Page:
Yi Yi (A One and a Two...)

Director: Edward Yang
Year Released: 2000
Rating: 2.5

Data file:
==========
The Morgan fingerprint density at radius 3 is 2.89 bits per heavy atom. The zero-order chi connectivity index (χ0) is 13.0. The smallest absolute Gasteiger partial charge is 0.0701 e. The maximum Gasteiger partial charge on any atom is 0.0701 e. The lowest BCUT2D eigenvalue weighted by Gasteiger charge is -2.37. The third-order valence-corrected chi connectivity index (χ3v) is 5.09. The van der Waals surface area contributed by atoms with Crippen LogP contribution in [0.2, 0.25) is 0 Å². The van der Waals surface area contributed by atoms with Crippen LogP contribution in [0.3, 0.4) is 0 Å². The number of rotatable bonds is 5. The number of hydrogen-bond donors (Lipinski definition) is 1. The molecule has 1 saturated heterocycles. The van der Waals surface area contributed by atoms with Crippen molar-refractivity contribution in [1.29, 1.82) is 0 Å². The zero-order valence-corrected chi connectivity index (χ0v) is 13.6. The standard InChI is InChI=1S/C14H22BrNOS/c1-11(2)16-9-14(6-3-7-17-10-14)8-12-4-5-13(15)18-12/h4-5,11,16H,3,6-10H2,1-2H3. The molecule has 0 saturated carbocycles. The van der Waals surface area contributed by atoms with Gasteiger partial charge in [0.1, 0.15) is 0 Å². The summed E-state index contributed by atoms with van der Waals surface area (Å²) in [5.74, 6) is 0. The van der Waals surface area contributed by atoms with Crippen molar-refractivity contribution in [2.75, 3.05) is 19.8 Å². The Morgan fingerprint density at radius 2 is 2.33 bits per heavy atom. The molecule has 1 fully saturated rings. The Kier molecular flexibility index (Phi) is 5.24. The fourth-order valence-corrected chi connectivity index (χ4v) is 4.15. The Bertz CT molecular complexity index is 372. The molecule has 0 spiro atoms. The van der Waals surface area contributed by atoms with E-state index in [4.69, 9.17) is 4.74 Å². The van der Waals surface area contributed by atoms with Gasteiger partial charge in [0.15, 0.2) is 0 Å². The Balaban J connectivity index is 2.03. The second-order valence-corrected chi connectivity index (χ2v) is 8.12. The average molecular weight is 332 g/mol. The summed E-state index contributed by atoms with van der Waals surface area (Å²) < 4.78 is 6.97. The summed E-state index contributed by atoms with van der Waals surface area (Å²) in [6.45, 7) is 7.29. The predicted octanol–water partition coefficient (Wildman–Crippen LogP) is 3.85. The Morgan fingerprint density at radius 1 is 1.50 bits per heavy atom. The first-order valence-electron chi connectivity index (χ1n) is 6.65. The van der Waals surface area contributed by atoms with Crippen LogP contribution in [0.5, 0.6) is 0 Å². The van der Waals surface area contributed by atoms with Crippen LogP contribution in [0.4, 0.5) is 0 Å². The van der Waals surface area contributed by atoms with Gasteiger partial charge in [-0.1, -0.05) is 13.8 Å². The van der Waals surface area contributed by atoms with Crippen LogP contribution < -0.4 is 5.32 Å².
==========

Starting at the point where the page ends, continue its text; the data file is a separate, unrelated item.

Catatonic and unmoving for the first two acts, Yi Yi's emotional side never really becomes evident until the last hour, when Yang actually allows you to feel for the characters. I can't say I appreciate the "Security Camera" approach, where the actors engage in conversations roughly thirty yards from where the camera is sitting, motionless, scene after scene. The philosophical principles are laid out - Ozu's influence is clear, not to mention Bergman and his interest in spiritual crisis: the world is in the middle of one (his hero is just a small example: he's questioning the decisions he made in life). As a rule, I tend to be wary of films that critics refuse to criticize, and this seems to be one of them - while it is intelligent and mature, it is also entirely too long, almost unbearably depressing and too 'neat' in the similarity between the father's main narrative and the narratives of his offspring.